An Inheritance-Based Theory of the Lexicon in Combinatory Categorial Grammar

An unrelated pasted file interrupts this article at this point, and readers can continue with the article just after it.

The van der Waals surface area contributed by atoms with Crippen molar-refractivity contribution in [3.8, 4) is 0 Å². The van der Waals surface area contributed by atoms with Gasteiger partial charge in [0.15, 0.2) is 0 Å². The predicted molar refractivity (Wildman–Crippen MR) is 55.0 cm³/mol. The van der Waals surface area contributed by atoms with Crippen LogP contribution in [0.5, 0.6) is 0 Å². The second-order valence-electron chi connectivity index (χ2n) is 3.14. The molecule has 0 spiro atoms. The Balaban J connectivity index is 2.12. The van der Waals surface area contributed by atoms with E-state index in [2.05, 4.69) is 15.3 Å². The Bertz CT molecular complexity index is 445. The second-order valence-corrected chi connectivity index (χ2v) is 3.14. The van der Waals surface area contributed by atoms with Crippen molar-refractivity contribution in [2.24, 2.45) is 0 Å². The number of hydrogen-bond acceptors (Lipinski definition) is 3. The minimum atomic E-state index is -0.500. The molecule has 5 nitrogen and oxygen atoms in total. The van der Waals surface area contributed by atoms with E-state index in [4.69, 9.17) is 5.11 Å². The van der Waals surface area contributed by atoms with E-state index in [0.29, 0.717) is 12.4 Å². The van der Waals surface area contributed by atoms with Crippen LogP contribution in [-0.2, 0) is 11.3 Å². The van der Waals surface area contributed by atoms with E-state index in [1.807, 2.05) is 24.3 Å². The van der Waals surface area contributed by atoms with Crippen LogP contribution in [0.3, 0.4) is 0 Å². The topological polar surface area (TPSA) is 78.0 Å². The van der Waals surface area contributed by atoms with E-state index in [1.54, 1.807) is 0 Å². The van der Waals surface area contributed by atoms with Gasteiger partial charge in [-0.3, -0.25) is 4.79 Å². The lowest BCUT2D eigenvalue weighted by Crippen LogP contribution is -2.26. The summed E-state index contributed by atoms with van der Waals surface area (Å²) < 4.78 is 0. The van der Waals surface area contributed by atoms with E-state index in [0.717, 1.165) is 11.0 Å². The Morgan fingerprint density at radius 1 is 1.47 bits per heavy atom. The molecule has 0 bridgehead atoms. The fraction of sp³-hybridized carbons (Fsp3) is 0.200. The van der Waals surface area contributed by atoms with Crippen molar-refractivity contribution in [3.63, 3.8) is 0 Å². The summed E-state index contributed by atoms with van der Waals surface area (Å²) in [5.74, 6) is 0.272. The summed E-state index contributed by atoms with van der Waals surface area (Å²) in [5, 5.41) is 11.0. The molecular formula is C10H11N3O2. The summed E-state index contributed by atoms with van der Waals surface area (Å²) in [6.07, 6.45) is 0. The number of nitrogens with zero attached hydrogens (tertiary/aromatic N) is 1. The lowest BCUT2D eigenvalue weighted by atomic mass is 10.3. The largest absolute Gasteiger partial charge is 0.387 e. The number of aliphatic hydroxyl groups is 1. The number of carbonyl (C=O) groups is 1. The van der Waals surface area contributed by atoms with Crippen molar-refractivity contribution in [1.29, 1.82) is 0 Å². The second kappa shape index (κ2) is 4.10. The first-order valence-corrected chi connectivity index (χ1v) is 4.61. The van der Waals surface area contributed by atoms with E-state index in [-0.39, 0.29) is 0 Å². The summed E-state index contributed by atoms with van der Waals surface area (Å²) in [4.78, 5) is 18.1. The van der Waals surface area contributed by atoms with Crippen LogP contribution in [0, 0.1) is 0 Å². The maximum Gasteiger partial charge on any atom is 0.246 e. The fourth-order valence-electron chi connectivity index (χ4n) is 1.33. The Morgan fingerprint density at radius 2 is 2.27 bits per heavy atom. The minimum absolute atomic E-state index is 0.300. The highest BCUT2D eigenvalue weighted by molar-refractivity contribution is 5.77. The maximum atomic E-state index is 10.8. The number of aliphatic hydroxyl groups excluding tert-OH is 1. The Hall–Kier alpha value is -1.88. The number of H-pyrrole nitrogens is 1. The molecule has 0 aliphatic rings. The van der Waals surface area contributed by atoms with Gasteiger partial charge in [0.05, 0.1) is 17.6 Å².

This thesis proposes an extended version of the Combinatory Categorial Grammar (CCG) formalism, with the following features: 1. grammars incorporate inheritance hierarchies of lexical types, defined over a simple, feature-based constraint language 2. CCG lexicons are, or at least can be, functions from forms to these lexical types This formalism, which I refer to as ‘inheritance-driven’ CCG (I-CCG), is conceptualised as a partially model-theoretic system, involving a distinction between category descriptions and their underlying category models, with these two notions being related by logical satisfaction. I argue that the I-CCG formalism retains all the advantages of both the core CCG framework and proposed generalisations involving such things as multiset categories, unary modalities or typed feature structures. In addition, I-CCG: 1. provides non-redundant lexicons for human languages 2. captures a range of well-known implicational word order universals in terms of an acquisition-based preference for shorter grammars This thesis proceeds as follows: Chapter 2 introduces the ‘baseline’ CCG formalism, which incorporates just the essential elements of category notation, without any of the proposed extensions. Chapter 3 reviews parts of the CCG literature dealing with linguistic competence in its most general sense, showing how the formalism predicts a number of language universals in terms of either its restricted generative capacity or the prioritisation of simpler lexicons. Chapter 4 analyses the first motivation for generalising the baseline category notation, demonstrating how certain fairly simple implicational word order universals are not formally predicted by baseline CCG, although they intuitively do involve considerations of grammatical economy. Chapter 5 examines the second motivation underlying many of the customised CCG category notations — to reduce lexical redundancy, thus allowing for the construction of lexicons which assign (each sense of) open class words and morphemes to no more than one lexical category, itself denoted by a non-composite lexical type. Chapter 6 defines the I-CCG formalism, incorporating into the notion of a CCG grammar both a type hierarchy of saturated category symbols and an inheritance hierarchy of constrained lexical types. The constraint language is a simple, feature-based, highly underspecified notation, interpreted against an underlying notion of category models — this latter point is crucial, since it allows us to abstract away from any particular inference procedure and focus on the category notation itself. I argue that the partially model-theoretic I-CCG formalism solves the lexical redundancy problem fairly definitively, thereby subsuming all the other proposed variant category notations. Chapter 7 demonstrates that the I-CCG formalism also provides the beginnings of a theory of the CCG lexicon in a stronger sense — with just a small number of substantive assumptions about types, it can be shown to formally predict many implicational word order universals in terms of an acquisition-based preference for simpler lexical inheritance hierarchies, i.e. those with fewer types and fewer constraints. Chapter 8 concludes the thesis.